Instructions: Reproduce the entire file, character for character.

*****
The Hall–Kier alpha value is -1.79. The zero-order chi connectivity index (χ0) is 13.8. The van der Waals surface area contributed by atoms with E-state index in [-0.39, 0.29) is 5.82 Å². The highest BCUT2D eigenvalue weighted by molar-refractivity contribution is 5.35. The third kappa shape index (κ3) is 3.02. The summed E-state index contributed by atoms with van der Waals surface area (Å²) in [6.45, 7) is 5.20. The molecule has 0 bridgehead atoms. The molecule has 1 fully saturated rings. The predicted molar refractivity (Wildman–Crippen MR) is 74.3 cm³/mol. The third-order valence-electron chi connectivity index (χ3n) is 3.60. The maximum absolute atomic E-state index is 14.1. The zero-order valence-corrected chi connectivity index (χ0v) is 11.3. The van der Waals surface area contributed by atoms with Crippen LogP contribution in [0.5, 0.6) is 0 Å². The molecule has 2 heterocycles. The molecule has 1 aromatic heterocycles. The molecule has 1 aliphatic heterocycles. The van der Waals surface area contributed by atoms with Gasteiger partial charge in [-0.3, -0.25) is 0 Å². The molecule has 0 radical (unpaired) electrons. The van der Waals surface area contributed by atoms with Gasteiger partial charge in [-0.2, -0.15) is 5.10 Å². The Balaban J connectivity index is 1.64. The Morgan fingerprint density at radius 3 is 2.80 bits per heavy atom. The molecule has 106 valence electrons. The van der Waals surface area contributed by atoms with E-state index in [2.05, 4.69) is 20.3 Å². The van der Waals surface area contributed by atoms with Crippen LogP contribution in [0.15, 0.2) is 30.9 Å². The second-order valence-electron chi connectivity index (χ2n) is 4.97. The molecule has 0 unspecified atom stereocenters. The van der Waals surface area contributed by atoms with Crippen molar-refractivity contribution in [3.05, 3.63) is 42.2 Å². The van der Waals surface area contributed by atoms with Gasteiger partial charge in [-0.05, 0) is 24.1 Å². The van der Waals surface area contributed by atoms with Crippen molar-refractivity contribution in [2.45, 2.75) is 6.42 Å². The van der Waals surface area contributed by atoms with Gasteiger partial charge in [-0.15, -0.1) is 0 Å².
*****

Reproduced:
The Hall–Kier alpha value is -1.79. The zero-order chi connectivity index (χ0) is 13.8. The van der Waals surface area contributed by atoms with E-state index in [-0.39, 0.29) is 5.82 Å². The highest BCUT2D eigenvalue weighted by molar-refractivity contribution is 5.35. The third kappa shape index (κ3) is 3.02. The summed E-state index contributed by atoms with van der Waals surface area (Å²) in [6.45, 7) is 5.20. The molecule has 0 bridgehead atoms. The molecule has 1 fully saturated rings. The predicted molar refractivity (Wildman–Crippen MR) is 74.3 cm³/mol. The third-order valence-electron chi connectivity index (χ3n) is 3.60. The maximum absolute atomic E-state index is 14.1. The zero-order valence-corrected chi connectivity index (χ0v) is 11.3. The van der Waals surface area contributed by atoms with Crippen LogP contribution in [0.5, 0.6) is 0 Å². The molecule has 2 heterocycles. The molecule has 1 aromatic heterocycles. The molecule has 1 aliphatic heterocycles. The van der Waals surface area contributed by atoms with Gasteiger partial charge in [-0.3, -0.25) is 0 Å². The molecule has 0 radical (unpaired) electrons. The van der Waals surface area contributed by atoms with Gasteiger partial charge in [-0.2, -0.15) is 5.10 Å². The Balaban J connectivity index is 1.64. The Morgan fingerprint density at radius 3 is 2.80 bits per heavy atom. The molecule has 106 valence electrons. The van der Waals surface area contributed by atoms with E-state index in [2.05, 4.69) is 20.3 Å². The van der Waals surface area contributed by atoms with Crippen LogP contribution in [0.15, 0.2) is 30.9 Å². The second-order valence-electron chi connectivity index (χ2n) is 4.97. The molecule has 0 unspecified atom stereocenters. The van der Waals surface area contributed by atoms with Crippen molar-refractivity contribution in [3.05, 3.63) is 42.2 Å². The van der Waals surface area contributed by atoms with Gasteiger partial charge in [-0.05, 0) is 24.1 Å². The van der Waals surface area contributed by atoms with Crippen molar-refractivity contribution in [2.45, 2.75) is 6.42 Å². The van der Waals surface area contributed by atoms with Gasteiger partial charge in [-0.15, -0.1) is 0 Å².